Claas has just made its 50,000th Lexion combine harvester
Claas is celebrating the making of its 50,000th Lexion combine harvester, 21 years after the 400 series made its debut in 1995.
The harvesting platform rolled off the Claas assembly line in Harsewinkel, Germany and will be exhibited at agricultural fairs and exhibitions across Europe during the coming months.
Released after almost a decade of development, the first Claas Lexion model, the 480 “completely rewrote the rulebooks for performance, delivering unheard-of output levels of 40 tonnes per hour,” product manager
Jono Ham says.
The machine had a 375hp engine, 7.5m cutterbar and unique APS HYRID threshing and separation technology.
“It was the first model to combine an accelerated preseparation threshing system with twin longitudinal rotors,” Ham says. “Approximately 70 per cent of the separation occurs before the crop even reaches the rotors, which means the machine can operate more efficiently and longer in all conditions.”
Combined, he says, these two technologies achieved up 20 per cent more throughput with minimal grain loss and no increase in fuel consumption.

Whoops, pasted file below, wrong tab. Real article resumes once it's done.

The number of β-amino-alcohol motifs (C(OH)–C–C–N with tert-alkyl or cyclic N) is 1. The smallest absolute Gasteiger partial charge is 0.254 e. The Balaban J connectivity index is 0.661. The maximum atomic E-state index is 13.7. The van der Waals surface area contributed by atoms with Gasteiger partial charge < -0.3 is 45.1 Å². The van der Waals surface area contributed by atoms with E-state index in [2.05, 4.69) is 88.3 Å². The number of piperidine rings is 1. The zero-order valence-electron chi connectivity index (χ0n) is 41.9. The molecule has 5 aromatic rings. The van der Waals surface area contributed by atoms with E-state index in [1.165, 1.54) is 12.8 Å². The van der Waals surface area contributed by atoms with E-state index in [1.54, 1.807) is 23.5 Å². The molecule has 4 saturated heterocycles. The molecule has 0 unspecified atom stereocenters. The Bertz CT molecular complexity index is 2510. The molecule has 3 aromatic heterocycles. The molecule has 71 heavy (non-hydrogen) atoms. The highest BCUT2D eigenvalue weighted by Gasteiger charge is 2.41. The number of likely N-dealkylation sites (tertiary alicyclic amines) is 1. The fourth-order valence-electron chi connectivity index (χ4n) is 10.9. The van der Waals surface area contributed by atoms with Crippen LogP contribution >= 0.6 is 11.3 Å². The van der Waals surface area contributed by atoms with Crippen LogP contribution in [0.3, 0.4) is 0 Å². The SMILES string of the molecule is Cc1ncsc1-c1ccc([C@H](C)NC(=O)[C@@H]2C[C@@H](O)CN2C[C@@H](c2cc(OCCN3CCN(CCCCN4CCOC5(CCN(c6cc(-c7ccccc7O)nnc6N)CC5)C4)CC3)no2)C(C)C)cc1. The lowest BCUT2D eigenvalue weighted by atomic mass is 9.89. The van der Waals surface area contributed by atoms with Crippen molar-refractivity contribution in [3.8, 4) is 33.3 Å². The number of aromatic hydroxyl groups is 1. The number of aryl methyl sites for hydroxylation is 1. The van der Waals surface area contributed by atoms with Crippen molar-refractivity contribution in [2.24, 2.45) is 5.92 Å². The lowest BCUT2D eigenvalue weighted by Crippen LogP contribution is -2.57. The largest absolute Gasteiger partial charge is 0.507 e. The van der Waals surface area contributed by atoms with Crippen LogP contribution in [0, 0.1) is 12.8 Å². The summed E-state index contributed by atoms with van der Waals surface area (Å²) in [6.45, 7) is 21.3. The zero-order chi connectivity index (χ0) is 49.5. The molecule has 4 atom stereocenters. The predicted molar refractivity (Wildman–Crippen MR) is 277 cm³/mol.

“Claas is still the only manufacturer to offer both systems in the one machine,” he says.
The Lexion 500 series was released in 2003, followed by the 600 series two years later. The current Lexion 700 series, which features third-generation Terrra Trac drive systems and a 12.3m Vario variable cutterbar, was released in 2010.
The flagship Lexion 780 harvester is a 625hp machine named 2016 Machine of the Year at the world’s largest agricultural technology fair, Agritechnica.
Features include Dynamic cooling, 4D cleaning system, automatic crop flow control system, automatic performance optimisation system, grain quality camera, remote monitoring systems and remote monitoring.
“The Lexion 780 contains more than 50,000 parts, 4000m of electrical cable and 215m of hydraulic lines,” Ham says.
“Every aspect of these machines is designed to allow operators to harvest more grain per hectare, more hectares per hour and more hours per day in all crops and all conditions.”
Above: Claas staff with the 50,000th Lexion 780 combine harvester